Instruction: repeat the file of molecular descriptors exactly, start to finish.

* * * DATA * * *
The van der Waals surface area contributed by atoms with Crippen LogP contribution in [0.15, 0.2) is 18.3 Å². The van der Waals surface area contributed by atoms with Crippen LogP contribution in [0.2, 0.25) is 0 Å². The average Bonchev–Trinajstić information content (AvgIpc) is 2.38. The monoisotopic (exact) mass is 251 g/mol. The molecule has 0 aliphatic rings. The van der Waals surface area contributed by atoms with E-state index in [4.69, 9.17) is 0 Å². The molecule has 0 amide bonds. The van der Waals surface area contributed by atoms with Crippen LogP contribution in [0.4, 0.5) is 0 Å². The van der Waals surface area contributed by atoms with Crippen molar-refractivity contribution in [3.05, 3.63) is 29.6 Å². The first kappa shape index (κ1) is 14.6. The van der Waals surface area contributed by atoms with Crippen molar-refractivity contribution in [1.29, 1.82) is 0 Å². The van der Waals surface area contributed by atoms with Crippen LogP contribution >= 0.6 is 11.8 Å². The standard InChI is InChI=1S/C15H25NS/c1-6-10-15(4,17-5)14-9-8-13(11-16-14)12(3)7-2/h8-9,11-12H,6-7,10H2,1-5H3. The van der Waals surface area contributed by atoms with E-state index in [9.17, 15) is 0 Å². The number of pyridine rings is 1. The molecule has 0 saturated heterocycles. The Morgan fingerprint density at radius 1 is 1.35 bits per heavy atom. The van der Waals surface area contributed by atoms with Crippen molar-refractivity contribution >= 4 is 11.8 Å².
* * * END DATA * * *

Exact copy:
The van der Waals surface area contributed by atoms with Crippen LogP contribution in [0.15, 0.2) is 18.3 Å². The van der Waals surface area contributed by atoms with Crippen LogP contribution in [0.2, 0.25) is 0 Å². The average Bonchev–Trinajstić information content (AvgIpc) is 2.38. The monoisotopic (exact) mass is 251 g/mol. The molecule has 0 aliphatic rings. The van der Waals surface area contributed by atoms with E-state index in [4.69, 9.17) is 0 Å². The molecule has 0 amide bonds. The van der Waals surface area contributed by atoms with Crippen LogP contribution in [0.4, 0.5) is 0 Å². The van der Waals surface area contributed by atoms with Crippen molar-refractivity contribution in [3.05, 3.63) is 29.6 Å². The first kappa shape index (κ1) is 14.6. The van der Waals surface area contributed by atoms with Crippen molar-refractivity contribution in [1.29, 1.82) is 0 Å². The van der Waals surface area contributed by atoms with Crippen LogP contribution >= 0.6 is 11.8 Å². The standard InChI is InChI=1S/C15H25NS/c1-6-10-15(4,17-5)14-9-8-13(11-16-14)12(3)7-2/h8-9,11-12H,6-7,10H2,1-5H3. The van der Waals surface area contributed by atoms with E-state index in [9.17, 15) is 0 Å². The number of pyridine rings is 1. The molecule has 0 saturated heterocycles. The Morgan fingerprint density at radius 1 is 1.35 bits per heavy atom. The van der Waals surface area contributed by atoms with Crippen molar-refractivity contribution >= 4 is 11.8 Å².